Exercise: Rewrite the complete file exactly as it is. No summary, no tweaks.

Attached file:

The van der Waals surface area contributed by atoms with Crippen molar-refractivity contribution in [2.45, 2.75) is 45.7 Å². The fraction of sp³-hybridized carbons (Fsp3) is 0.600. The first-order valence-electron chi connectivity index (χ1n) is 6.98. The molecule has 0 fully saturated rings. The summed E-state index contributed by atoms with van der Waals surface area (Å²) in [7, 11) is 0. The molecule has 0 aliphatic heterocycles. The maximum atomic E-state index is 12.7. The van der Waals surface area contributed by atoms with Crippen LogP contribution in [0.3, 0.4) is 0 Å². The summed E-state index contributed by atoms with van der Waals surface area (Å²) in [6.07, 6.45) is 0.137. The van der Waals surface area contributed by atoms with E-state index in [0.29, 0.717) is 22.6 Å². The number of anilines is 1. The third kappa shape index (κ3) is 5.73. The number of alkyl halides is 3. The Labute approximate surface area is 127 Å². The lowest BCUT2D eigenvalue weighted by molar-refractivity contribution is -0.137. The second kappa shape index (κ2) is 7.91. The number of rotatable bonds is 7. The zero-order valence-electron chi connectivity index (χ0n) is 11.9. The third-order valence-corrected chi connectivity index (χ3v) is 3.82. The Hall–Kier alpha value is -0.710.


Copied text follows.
The van der Waals surface area contributed by atoms with Crippen molar-refractivity contribution in [2.45, 2.75) is 45.7 Å². The fraction of sp³-hybridized carbons (Fsp3) is 0.600. The first-order valence-electron chi connectivity index (χ1n) is 6.98. The molecule has 0 fully saturated rings. The summed E-state index contributed by atoms with van der Waals surface area (Å²) in [7, 11) is 0. The molecule has 0 aliphatic heterocycles. The maximum atomic E-state index is 12.7. The van der Waals surface area contributed by atoms with Crippen LogP contribution in [0.3, 0.4) is 0 Å². The summed E-state index contributed by atoms with van der Waals surface area (Å²) in [6.07, 6.45) is 0.137. The van der Waals surface area contributed by atoms with E-state index in [0.29, 0.717) is 22.6 Å². The number of anilines is 1. The third kappa shape index (κ3) is 5.73. The number of alkyl halides is 3. The Labute approximate surface area is 127 Å². The lowest BCUT2D eigenvalue weighted by molar-refractivity contribution is -0.137. The second kappa shape index (κ2) is 7.91. The number of rotatable bonds is 7. The zero-order valence-electron chi connectivity index (χ0n) is 11.9. The third-order valence-corrected chi connectivity index (χ3v) is 3.82. The Hall–Kier alpha value is -0.710.